If you have ever tried to find information on Blue Cross Medicare supplement insurance you may have been frustrated that you either couldn’t find the appropriate website for your State or that you landed on a website that required you to provide your personal information before you could do your research.
If you are looking for a rate quote you will eventually need to supply relevant information about yourself. But before you start learning about the premiums it’s nice to get the general information that helps you make an informed decision as to whether or not a Medicare supplement is the right choice let alone whether or not a Medicare supplement from Blue Cross Blue Shield is the way to go.
Many people begin looking for a Medicare supplement, also known as a Medigap policy, only to learn that they would rather enroll in a Medicare Advantage Plan. If this is the case there are several Blue Cross Medicare Advantage Plans to choose from.
The Blue Cross Blue Shield Association
Available Blue Cross Blue Shield Medicare supplements and their monthly premiums vary across the United States because the Blue Cross Blue Shield Association is a federation of 39 insurance companies and organizations in the United States.
For instance, if you reside in California you have Anthem Blue Cross or Blue Shield of California, in Florida the company is Blue Cross Blue Shield of Florida. The Association is made up of:
- Publicly traded companies
- Multi-State private companies
- Single-State or regional companies
Each company in the Blue Cross Blue Shield family of companies operates independently. Each company or organization decides which products to offer and what the premiums will be.
This explains why someone in Alabama insured under Blue Cross Blue Shield of Alabama may have a lower premium than someone in another State for the same standardized plan or why they do not have the same plan options as someone insured under Anthem Blue Cross Blue Shield in Nevada.
Standardized Medicare supplements
Medicare supplements are referred to as Medigap insurance because they fill the gap or otherwise pay your portion for Medicare covered expenses. Expenses are paid at varying levels depending on which Medigap policy you have.
With the exception of Massachusetts, Minnesota and Wisconsin which have their own variations of Medicare supplemental policies there are 10 standardized plans to choose from. Plans are labeled as; A, B, C, D, F, G, K, L, M, and N. In addition there is also a High deductible Plan F alternative.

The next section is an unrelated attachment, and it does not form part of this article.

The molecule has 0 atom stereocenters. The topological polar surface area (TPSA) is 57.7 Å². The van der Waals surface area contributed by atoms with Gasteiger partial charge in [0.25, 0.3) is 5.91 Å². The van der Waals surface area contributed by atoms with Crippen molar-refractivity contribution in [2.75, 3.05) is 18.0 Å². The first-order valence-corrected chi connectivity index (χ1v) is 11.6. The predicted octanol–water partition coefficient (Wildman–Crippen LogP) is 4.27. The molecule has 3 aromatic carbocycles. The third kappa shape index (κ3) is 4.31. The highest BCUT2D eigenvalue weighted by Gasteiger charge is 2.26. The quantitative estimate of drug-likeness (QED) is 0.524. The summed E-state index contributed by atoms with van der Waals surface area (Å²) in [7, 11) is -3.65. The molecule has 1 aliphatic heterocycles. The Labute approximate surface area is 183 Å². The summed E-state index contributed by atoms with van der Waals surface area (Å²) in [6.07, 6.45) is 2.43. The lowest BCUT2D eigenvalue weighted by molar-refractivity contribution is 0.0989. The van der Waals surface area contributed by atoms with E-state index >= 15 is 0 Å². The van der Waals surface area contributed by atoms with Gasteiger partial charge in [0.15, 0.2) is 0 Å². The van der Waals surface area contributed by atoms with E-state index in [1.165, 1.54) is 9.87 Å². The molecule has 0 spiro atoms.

In some States you can purchase a supplemental policy referred to as Medicare Select that utilizes a provider network. Otherwise a supplemental Medicare policy allows you to use any provider that accepts Medicare assignment.
It’s important to note that Medicare supplement policies no longer include prescription drug coverage. You will need to purchase a separate Part D Plan. People in most States will have approximately 30 stand-alone Part D plans to choose from. You can choose from one of the Blue MedicareRx Plans or another company. You are not required to have Part D coverage and your Medicare supplement from the same company.
Insurance companies are not required to offer all available plans. This is indeed the case with many Blue Cross Blue Shield companies that may only offer a few Medicare supplements. It is also true of many other companies that you may be aware of such as Mutual of Omaha or Humana.
If you are interested in purchasing a supplemental Medicare policy and you find that the standardized supplement that you would like is not available as a Blue Cross Medicare supplement you will need to look at other insurance companies.
The good news about shopping for a Medicare supplement is that the coverage is standardized and coverage is the same from company to company fore the same plan. If you have decided on Medicare Supplement Plan F because it is the most comprehensive it is easy to compare from one insurance company to the next.